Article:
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could possibly have been. But the incident is important; for, certainly, if the dying man was so anxious to make reparation for an injury which the subject of it was never conscious of receiving, he must, beyond all question, have taken the same opportunity to clear his mind from the shade of those greater offences with which he has been charged, if there were any such to remember. Were there nothing else, this would be sufficient to prove to our satisfaction, that he had never been guilty of that fraud, falsehood, and intemperance, of which an enemy accused him, and which have left a reproach upon his memory that it is high time to remove, wherever the condemnation may fall.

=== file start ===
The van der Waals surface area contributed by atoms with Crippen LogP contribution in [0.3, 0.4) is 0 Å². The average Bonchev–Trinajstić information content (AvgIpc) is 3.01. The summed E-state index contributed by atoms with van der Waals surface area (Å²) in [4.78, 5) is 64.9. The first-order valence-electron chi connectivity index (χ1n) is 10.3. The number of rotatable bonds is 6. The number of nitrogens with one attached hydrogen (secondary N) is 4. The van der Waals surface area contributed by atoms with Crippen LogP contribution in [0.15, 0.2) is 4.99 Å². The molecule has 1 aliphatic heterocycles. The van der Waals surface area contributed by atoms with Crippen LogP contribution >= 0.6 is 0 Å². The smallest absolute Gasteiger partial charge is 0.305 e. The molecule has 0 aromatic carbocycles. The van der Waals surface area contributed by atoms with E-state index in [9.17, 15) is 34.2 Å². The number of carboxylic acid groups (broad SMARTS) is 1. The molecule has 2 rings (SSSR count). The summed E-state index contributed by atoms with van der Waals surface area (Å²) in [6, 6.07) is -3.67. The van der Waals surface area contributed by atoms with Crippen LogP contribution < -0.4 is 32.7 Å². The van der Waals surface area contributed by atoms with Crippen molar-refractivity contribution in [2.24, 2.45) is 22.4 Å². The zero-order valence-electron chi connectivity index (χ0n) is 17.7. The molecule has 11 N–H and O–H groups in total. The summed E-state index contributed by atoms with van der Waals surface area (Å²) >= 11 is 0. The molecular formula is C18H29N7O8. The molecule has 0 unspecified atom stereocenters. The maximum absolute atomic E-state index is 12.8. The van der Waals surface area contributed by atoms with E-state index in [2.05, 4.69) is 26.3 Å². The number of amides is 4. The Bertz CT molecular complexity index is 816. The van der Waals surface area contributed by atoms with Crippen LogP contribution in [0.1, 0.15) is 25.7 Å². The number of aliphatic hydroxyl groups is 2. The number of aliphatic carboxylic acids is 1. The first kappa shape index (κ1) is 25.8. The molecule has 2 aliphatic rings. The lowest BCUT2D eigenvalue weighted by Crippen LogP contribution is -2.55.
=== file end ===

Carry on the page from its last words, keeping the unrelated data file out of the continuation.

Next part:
It is a matter of deep interest to the cause of letters to clear from unmerited reproach one of the few, who, with high literary eminence, have labored to maintain not so much the reputation as the character of a Christian. It is the glory of Addison, that in an age when lawless ridicule was sometimes applied to subjects the most important, and when religion was neither valued nor understood by many of the leaders of taste, when Sir William Temple had reason to say, "The fools of David's time, who said in their hearts, There is no God, are the wits of ours," he never was ashamed of the gospel, but quietly opened his heart to its influences, and endeavoured to keep its commands. He was also free from that narrowness with which religious principle is sometimes attended. Sometimes he speaks with severity of those who differed from him; for the virtue of toleration had then hardly dawned upon the public mind; but that he was free from all bigotry is manifest from his patronage of Whiston, and his respect for Thomas Burnet, and the "reasoning mill," as Voltaire called him, Dr. Samuel Clarke. Without any compromise of his faith or feeling, he associated with such men as Garth, who, when dying, sent to him to ask if Christianity was true; and under all circumstances and in all associations, he kept the whiteness of his soul undefiled, except by the stains and shadows thrown upon it by the wretched hostility of Pope. How this was requited we happily are able to tell. After their separation, brought on by the insolent letter mentioned above, having occasion to speak of the manner in which the language was enriched by transla tions of classical authors, Addison, in the Freeholder, mentions Pope's Homer, not cordially, as if it was meant